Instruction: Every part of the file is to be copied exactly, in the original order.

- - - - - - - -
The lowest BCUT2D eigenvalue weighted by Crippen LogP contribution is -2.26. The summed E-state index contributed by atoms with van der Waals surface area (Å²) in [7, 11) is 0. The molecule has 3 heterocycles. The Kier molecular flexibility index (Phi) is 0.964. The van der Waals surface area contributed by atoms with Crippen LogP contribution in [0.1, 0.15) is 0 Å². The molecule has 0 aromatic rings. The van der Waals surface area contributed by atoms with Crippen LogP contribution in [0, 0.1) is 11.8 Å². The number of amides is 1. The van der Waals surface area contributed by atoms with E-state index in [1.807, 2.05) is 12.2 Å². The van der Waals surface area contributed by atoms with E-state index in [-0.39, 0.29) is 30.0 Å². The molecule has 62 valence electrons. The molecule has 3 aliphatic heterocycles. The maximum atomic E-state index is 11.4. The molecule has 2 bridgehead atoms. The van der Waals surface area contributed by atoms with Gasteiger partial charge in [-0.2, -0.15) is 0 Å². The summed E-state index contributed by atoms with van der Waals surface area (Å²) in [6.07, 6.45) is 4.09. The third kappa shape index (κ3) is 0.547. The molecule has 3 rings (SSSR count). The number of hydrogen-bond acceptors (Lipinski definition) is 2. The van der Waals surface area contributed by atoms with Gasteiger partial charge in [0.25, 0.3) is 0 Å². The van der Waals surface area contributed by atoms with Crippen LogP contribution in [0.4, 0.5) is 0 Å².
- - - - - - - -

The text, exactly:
The lowest BCUT2D eigenvalue weighted by Crippen LogP contribution is -2.26. The summed E-state index contributed by atoms with van der Waals surface area (Å²) in [7, 11) is 0. The molecule has 3 heterocycles. The Kier molecular flexibility index (Phi) is 0.964. The van der Waals surface area contributed by atoms with Crippen LogP contribution in [0.1, 0.15) is 0 Å². The molecule has 0 aromatic rings. The van der Waals surface area contributed by atoms with Crippen LogP contribution in [0, 0.1) is 11.8 Å². The number of amides is 1. The van der Waals surface area contributed by atoms with E-state index in [1.807, 2.05) is 12.2 Å². The van der Waals surface area contributed by atoms with E-state index in [-0.39, 0.29) is 30.0 Å². The molecule has 62 valence electrons. The molecule has 3 aliphatic heterocycles. The maximum atomic E-state index is 11.4. The molecule has 2 bridgehead atoms. The van der Waals surface area contributed by atoms with Gasteiger partial charge in [-0.2, -0.15) is 0 Å². The summed E-state index contributed by atoms with van der Waals surface area (Å²) in [6.07, 6.45) is 4.09. The third kappa shape index (κ3) is 0.547. The molecule has 3 rings (SSSR count). The number of hydrogen-bond acceptors (Lipinski definition) is 2. The van der Waals surface area contributed by atoms with Gasteiger partial charge in [0.25, 0.3) is 0 Å². The van der Waals surface area contributed by atoms with Crippen LogP contribution in [0.4, 0.5) is 0 Å².